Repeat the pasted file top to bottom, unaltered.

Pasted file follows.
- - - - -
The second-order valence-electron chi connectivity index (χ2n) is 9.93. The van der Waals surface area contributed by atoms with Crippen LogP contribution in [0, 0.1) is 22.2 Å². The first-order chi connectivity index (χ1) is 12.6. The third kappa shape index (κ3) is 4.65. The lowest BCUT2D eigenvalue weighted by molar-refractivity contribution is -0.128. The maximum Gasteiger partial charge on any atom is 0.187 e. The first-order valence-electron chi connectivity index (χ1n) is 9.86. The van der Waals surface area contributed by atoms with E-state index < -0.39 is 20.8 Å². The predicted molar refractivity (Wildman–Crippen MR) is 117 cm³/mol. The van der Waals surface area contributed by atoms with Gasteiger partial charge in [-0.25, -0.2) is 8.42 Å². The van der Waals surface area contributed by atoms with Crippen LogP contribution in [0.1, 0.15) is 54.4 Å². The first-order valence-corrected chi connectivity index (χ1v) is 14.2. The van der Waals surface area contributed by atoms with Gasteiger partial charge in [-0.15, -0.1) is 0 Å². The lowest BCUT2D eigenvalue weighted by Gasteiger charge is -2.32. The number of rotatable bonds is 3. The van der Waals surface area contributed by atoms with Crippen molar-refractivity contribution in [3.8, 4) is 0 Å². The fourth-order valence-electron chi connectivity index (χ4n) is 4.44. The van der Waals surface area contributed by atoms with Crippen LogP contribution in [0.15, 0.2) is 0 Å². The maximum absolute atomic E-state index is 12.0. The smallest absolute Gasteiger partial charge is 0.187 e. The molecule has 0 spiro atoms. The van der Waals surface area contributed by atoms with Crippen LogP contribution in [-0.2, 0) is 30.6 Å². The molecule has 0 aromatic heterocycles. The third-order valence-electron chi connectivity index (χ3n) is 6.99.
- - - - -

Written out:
The second-order valence-electron chi connectivity index (χ2n) is 9.93. The van der Waals surface area contributed by atoms with Crippen LogP contribution in [0, 0.1) is 22.2 Å². The first-order chi connectivity index (χ1) is 12.6. The third kappa shape index (κ3) is 4.65. The lowest BCUT2D eigenvalue weighted by molar-refractivity contribution is -0.128. The maximum Gasteiger partial charge on any atom is 0.187 e. The first-order valence-electron chi connectivity index (χ1n) is 9.86. The van der Waals surface area contributed by atoms with E-state index < -0.39 is 20.8 Å². The predicted molar refractivity (Wildman–Crippen MR) is 117 cm³/mol. The van der Waals surface area contributed by atoms with Gasteiger partial charge in [-0.25, -0.2) is 8.42 Å². The van der Waals surface area contributed by atoms with Crippen LogP contribution in [0.1, 0.15) is 54.4 Å². The first-order valence-corrected chi connectivity index (χ1v) is 14.2. The van der Waals surface area contributed by atoms with Gasteiger partial charge in [-0.15, -0.1) is 0 Å². The lowest BCUT2D eigenvalue weighted by Gasteiger charge is -2.32. The number of rotatable bonds is 3. The van der Waals surface area contributed by atoms with Crippen molar-refractivity contribution in [3.8, 4) is 0 Å². The fourth-order valence-electron chi connectivity index (χ4n) is 4.44. The van der Waals surface area contributed by atoms with Crippen LogP contribution in [0.15, 0.2) is 0 Å². The maximum absolute atomic E-state index is 12.0. The smallest absolute Gasteiger partial charge is 0.187 e. The molecule has 0 spiro atoms. The van der Waals surface area contributed by atoms with Crippen LogP contribution in [-0.2, 0) is 30.6 Å². The molecule has 0 aromatic heterocycles. The third-order valence-electron chi connectivity index (χ3n) is 6.99.